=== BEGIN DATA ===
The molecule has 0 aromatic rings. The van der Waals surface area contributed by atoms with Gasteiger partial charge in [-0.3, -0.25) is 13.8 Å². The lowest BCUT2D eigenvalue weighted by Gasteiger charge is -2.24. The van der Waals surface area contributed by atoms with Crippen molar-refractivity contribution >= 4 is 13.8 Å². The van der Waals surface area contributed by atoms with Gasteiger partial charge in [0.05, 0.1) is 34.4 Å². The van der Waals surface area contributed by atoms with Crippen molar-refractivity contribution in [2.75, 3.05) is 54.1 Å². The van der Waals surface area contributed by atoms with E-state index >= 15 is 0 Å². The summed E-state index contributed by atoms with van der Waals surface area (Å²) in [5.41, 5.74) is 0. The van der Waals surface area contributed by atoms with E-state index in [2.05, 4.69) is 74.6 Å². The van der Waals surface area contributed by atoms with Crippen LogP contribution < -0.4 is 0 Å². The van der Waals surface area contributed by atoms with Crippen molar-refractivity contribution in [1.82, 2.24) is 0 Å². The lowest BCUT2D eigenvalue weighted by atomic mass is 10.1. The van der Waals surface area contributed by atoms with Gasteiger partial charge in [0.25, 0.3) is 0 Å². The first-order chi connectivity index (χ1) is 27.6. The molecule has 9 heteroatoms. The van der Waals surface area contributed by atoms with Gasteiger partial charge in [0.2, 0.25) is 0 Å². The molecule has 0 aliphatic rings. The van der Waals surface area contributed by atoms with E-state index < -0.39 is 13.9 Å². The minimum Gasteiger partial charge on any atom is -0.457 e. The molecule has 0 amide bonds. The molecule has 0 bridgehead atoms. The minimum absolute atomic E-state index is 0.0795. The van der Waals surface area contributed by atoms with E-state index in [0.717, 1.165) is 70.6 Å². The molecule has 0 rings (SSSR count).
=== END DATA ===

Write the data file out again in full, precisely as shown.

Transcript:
The molecule has 0 aromatic rings. The van der Waals surface area contributed by atoms with Gasteiger partial charge in [-0.3, -0.25) is 13.8 Å². The lowest BCUT2D eigenvalue weighted by Gasteiger charge is -2.24. The van der Waals surface area contributed by atoms with Crippen molar-refractivity contribution >= 4 is 13.8 Å². The van der Waals surface area contributed by atoms with Gasteiger partial charge in [0.05, 0.1) is 34.4 Å². The van der Waals surface area contributed by atoms with Crippen molar-refractivity contribution in [2.75, 3.05) is 54.1 Å². The van der Waals surface area contributed by atoms with E-state index >= 15 is 0 Å². The summed E-state index contributed by atoms with van der Waals surface area (Å²) in [5.41, 5.74) is 0. The van der Waals surface area contributed by atoms with E-state index in [2.05, 4.69) is 74.6 Å². The van der Waals surface area contributed by atoms with Crippen LogP contribution < -0.4 is 0 Å². The van der Waals surface area contributed by atoms with Crippen molar-refractivity contribution in [1.82, 2.24) is 0 Å². The lowest BCUT2D eigenvalue weighted by atomic mass is 10.1. The van der Waals surface area contributed by atoms with Gasteiger partial charge in [0.25, 0.3) is 0 Å². The first-order chi connectivity index (χ1) is 27.6. The molecule has 9 heteroatoms. The van der Waals surface area contributed by atoms with Gasteiger partial charge in [0.2, 0.25) is 0 Å². The molecule has 0 aliphatic rings. The van der Waals surface area contributed by atoms with E-state index < -0.39 is 13.9 Å². The minimum Gasteiger partial charge on any atom is -0.457 e. The molecule has 0 amide bonds. The molecule has 0 bridgehead atoms. The minimum absolute atomic E-state index is 0.0795. The van der Waals surface area contributed by atoms with E-state index in [0.717, 1.165) is 70.6 Å². The molecule has 0 rings (SSSR count).